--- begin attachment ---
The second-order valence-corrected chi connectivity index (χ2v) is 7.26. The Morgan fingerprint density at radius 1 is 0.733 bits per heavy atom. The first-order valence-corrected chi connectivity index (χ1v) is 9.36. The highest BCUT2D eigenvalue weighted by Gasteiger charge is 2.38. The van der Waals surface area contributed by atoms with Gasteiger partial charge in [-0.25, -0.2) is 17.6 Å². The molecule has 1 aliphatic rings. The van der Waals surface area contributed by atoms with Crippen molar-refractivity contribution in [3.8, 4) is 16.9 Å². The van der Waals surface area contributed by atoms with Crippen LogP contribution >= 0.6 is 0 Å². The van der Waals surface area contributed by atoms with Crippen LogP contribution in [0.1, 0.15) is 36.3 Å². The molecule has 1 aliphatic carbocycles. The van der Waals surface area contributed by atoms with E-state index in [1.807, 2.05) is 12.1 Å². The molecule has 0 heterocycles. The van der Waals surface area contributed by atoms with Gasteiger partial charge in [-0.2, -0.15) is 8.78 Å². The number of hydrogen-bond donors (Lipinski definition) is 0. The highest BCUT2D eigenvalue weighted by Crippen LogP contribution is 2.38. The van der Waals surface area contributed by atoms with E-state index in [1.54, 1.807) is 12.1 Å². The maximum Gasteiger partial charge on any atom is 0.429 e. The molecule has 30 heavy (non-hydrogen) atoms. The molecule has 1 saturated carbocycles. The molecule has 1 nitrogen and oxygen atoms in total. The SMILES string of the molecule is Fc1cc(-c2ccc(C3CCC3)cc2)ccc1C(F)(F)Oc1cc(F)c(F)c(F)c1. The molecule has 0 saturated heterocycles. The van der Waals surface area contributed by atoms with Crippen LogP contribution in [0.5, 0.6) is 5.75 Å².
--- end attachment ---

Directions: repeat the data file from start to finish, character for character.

The second-order valence-corrected chi connectivity index (χ2v) is 7.26. The Morgan fingerprint density at radius 1 is 0.733 bits per heavy atom. The first-order valence-corrected chi connectivity index (χ1v) is 9.36. The highest BCUT2D eigenvalue weighted by Gasteiger charge is 2.38. The van der Waals surface area contributed by atoms with Gasteiger partial charge in [-0.25, -0.2) is 17.6 Å². The molecule has 1 aliphatic rings. The van der Waals surface area contributed by atoms with Crippen molar-refractivity contribution in [3.8, 4) is 16.9 Å². The van der Waals surface area contributed by atoms with Crippen LogP contribution >= 0.6 is 0 Å². The van der Waals surface area contributed by atoms with Crippen LogP contribution in [0.1, 0.15) is 36.3 Å². The molecule has 1 aliphatic carbocycles. The van der Waals surface area contributed by atoms with E-state index in [1.807, 2.05) is 12.1 Å². The molecule has 0 heterocycles. The van der Waals surface area contributed by atoms with Gasteiger partial charge in [-0.2, -0.15) is 8.78 Å². The number of hydrogen-bond donors (Lipinski definition) is 0. The highest BCUT2D eigenvalue weighted by Crippen LogP contribution is 2.38. The van der Waals surface area contributed by atoms with E-state index in [1.54, 1.807) is 12.1 Å². The maximum Gasteiger partial charge on any atom is 0.429 e. The molecule has 30 heavy (non-hydrogen) atoms. The molecule has 1 saturated carbocycles. The molecule has 1 nitrogen and oxygen atoms in total. The SMILES string of the molecule is Fc1cc(-c2ccc(C3CCC3)cc2)ccc1C(F)(F)Oc1cc(F)c(F)c(F)c1. The molecule has 0 saturated heterocycles. The van der Waals surface area contributed by atoms with Crippen LogP contribution in [0.5, 0.6) is 5.75 Å².